Make the journey as good as the destination

We all know top-level
executives down to
hourly employees who endure their jobs, thinking that
if they can hang in there long
enough, they can leave with the
carrot for which they have suffered. It could be a retirement
pension, a stay bonus, health
care benefits, a gold watch, a
golden parachute or any combination of the above.

This mindset makes for a miserable journey, and when one
gets to the destination, the payoff
is seldom as fulfilling as imagined. Worse yet are those people
who have muddled through
their entire careers doing jobs
they despise, all the while
dreaming of the “thereafter.”
When the end finally does come,
their life could suddenly turn
into a premature “hereafter,” as
in pushing up daisies.

Think about the wasted
effort and frustration of
waiting to realize a dream,
only to find out in the end
it is really a nightmare. Maybe
this sounds a bit draconian, but
there are too many people who
say they’ll put in their 20, 30 or
40 years and then go do something “worthwhile.” Imagine
the dismal quality of their
lives when their workday
feels like a week and weeks
seem to pass like years. This
makes for disgruntled workers
who inhibit productivity and
pull the good people down with
them.

Create enjoyment in
the workplace

Ask your employees what
their favorite and least favorite
days of the week are, and it’s
almost guaranteed that Friday is
at the top of the list and

Monday is at the bottom. Now that is not
terrible, but if your people
are more concerned about getting through the week than pursuing the challenges with which
they deal every day, your business is suffering or surely will
suffer from inertia.

Management’s job is to make
sure that employees can gain a
sense of enjoyment and satisfaction from doing their job efficiently and effectively. Leadership must set measurable
benchmarks so that everyone
can keep his or her own personal scorecard and recognize his
or her own self-worth. Measurements can be just about anything from reaching a sales goal,
completing a project or solving
customers’ problems in a way
that meets or exceeds their
expectations.

Sometimes, it is the simple
things that count the most. As
an example, in many major call
centers when customer reps
make a sale or solve a caller’s
thorny problem, they walk over
and ring a bell in recognition of
their accomplishment of the
moment. Workplaces such as
this, where performance is continually recognized, can be highly fulfilling. These same techniques can be translated into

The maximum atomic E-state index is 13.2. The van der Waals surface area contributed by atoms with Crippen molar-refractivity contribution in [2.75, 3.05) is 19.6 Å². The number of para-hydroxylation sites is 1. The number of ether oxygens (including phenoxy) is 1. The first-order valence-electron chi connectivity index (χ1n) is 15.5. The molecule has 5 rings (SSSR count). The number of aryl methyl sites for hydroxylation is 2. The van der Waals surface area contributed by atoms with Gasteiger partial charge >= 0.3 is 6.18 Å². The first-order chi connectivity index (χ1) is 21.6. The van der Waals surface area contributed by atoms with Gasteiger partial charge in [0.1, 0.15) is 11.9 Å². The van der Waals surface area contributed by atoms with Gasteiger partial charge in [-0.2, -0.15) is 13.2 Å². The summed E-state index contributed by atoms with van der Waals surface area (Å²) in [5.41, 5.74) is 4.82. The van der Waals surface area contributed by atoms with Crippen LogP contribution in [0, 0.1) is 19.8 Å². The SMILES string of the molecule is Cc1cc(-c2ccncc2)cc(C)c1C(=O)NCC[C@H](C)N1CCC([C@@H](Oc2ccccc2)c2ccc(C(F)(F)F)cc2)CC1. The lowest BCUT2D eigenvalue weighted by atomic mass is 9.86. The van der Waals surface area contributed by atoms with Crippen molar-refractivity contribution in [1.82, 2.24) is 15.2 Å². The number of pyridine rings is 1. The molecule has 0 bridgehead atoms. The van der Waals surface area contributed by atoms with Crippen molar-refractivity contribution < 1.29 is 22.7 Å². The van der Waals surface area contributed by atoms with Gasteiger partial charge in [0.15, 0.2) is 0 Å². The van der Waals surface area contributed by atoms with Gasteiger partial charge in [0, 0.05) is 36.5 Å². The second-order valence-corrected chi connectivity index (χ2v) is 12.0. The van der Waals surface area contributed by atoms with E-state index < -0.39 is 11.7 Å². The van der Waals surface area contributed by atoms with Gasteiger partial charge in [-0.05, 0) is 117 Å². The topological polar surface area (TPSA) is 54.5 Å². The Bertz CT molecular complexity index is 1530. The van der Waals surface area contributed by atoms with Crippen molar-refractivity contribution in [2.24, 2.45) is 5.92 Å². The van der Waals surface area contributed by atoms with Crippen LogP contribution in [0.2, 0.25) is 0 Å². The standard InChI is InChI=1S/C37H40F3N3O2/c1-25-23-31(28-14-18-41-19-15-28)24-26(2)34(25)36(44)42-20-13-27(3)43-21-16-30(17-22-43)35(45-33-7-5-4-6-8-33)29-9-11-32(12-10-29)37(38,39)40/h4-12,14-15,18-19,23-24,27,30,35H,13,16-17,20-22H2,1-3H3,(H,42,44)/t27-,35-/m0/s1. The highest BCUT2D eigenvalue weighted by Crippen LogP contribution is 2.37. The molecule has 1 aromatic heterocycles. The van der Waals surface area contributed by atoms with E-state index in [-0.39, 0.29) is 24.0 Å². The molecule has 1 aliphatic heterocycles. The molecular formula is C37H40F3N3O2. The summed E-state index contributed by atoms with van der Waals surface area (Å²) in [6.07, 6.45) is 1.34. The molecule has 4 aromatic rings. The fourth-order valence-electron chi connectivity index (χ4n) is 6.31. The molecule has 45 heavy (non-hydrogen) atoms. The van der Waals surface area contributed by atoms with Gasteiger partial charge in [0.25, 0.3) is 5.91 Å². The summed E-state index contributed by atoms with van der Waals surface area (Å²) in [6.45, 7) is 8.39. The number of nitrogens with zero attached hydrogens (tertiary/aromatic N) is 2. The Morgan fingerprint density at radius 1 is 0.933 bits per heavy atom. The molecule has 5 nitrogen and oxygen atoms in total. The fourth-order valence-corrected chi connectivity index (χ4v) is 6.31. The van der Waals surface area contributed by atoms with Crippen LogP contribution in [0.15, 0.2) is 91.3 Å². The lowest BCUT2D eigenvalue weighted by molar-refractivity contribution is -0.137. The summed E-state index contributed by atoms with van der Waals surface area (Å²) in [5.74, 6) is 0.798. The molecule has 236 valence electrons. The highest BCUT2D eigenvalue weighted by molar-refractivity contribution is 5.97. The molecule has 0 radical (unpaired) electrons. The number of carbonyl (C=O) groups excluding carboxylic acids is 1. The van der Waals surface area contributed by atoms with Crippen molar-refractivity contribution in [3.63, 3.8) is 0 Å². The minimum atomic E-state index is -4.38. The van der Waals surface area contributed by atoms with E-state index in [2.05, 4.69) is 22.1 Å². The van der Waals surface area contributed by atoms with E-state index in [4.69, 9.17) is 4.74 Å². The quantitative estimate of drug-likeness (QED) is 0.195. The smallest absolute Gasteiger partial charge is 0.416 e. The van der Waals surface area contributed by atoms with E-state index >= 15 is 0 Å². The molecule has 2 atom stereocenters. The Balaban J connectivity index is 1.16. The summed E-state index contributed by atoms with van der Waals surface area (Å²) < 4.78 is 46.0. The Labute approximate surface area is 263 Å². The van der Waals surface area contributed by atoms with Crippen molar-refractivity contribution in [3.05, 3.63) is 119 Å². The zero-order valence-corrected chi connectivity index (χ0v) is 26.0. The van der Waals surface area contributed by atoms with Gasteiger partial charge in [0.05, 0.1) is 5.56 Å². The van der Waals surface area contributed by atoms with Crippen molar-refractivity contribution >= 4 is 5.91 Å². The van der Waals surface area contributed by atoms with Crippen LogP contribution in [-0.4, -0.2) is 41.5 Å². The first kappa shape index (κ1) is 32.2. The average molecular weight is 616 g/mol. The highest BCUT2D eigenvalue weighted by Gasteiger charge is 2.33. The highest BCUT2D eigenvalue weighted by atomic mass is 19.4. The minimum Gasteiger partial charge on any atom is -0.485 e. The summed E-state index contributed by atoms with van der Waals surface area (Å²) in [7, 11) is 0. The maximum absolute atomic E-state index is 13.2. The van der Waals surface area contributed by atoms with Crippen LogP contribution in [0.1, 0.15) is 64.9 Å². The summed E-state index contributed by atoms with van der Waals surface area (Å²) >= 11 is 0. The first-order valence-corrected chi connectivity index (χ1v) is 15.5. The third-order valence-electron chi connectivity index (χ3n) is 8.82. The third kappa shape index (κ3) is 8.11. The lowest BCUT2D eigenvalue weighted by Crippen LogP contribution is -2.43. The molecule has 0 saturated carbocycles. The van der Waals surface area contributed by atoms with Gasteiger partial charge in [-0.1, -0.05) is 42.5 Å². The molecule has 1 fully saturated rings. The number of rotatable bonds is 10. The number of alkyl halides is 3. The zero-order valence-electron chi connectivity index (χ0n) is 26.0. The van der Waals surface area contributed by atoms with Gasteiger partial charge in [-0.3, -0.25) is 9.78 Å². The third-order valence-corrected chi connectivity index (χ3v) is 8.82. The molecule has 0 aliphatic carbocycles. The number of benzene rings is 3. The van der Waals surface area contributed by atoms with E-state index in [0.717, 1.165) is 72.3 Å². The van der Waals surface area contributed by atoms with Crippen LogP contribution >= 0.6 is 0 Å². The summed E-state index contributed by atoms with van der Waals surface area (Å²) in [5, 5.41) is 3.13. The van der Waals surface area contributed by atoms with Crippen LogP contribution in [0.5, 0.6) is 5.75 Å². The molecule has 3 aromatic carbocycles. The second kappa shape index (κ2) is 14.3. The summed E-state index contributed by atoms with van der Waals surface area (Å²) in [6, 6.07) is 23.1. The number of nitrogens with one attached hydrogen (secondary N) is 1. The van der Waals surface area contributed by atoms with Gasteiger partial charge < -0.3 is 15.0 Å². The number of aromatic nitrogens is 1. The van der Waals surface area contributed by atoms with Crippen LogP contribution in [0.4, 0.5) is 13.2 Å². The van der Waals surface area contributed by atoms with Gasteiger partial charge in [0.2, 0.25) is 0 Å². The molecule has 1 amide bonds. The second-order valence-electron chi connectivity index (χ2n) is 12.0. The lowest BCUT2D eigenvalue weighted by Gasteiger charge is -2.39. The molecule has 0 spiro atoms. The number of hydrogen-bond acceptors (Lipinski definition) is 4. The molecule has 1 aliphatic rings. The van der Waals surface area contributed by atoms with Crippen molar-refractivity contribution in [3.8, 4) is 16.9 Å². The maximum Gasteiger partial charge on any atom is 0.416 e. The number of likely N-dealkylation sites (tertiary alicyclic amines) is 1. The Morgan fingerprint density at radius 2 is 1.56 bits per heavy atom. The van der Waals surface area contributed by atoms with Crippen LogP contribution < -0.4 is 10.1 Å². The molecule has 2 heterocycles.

any environment. Sometimes
the more outrageous the action,
the more satisfying the recognition. Of course financial rewards
are important and a meaningful
reflection of good performance,
but, as they say, “Man does not
live by bread alone.”

Show appreciation
to get appreciation

Most companies pay “market
rate” for employees in any given
category. So why is it that one
company has terrific employee
satisfaction while others, whose
pay is comparable, have dismal
scores? It is not just about
money. The best organizations
figured out long ago that they
must engage their employees
and make them part of the
process, not just spectators.

Most people don’t get up in
the morning and say, “I’m going
to do a mediocre or bad job
today.” When that happens in
your company, ask yourself if
management is communicating
with employees about the
progress of the business, including the good news as well as the
challenges. Equally important,
has management told employees “thanks” recently and
underscored to them that their
efforts are not only just appreciated but also have enabled the
company to succeed? Find the
hot buttons that invigorate your
people and start pushing them,
not just when you think of it or
feel like it but on a regular and
sustained basis. Also, don’t be
afraid to share periodic setbacks or bad news. This, too,
sends an important signal that
every employee is a part of the
team, and it’s the employees
who define the company.

By doing all of this, don’t be
surprised at 5:00 p.m. on some
Friday afternoon when you
wish your people a good weekend and they respond with sincere enthusiasm, “Look forward to seeing you Monday.”
When this happens, you’ll know
that you’re making the journey
as rewarding as reaching the
destination.

MICHAEL FEUER co-founded OfficeMax in 1988 with a friend and partner. Starting with one store during a 16-year span, Feuer, as CEO, grew the company to almost 1,000 stores worldwide, with annual
sales approximating $5 billion before selling this retail giant for almost $1.5 billion in 2003 to Boise
Cascade Corp. Feuer immediately launched another start-up, Max-Ventures, a retail/consumer products
venture capital operating and consulting firm headquartered in suburban Cleveland, Ohio. Feuer serves
on a number of corporate and philanthropic boards and is a frequent speaker on business, marketing and
building entrepreneurial enterprises. Reach him with comments at [email protected].

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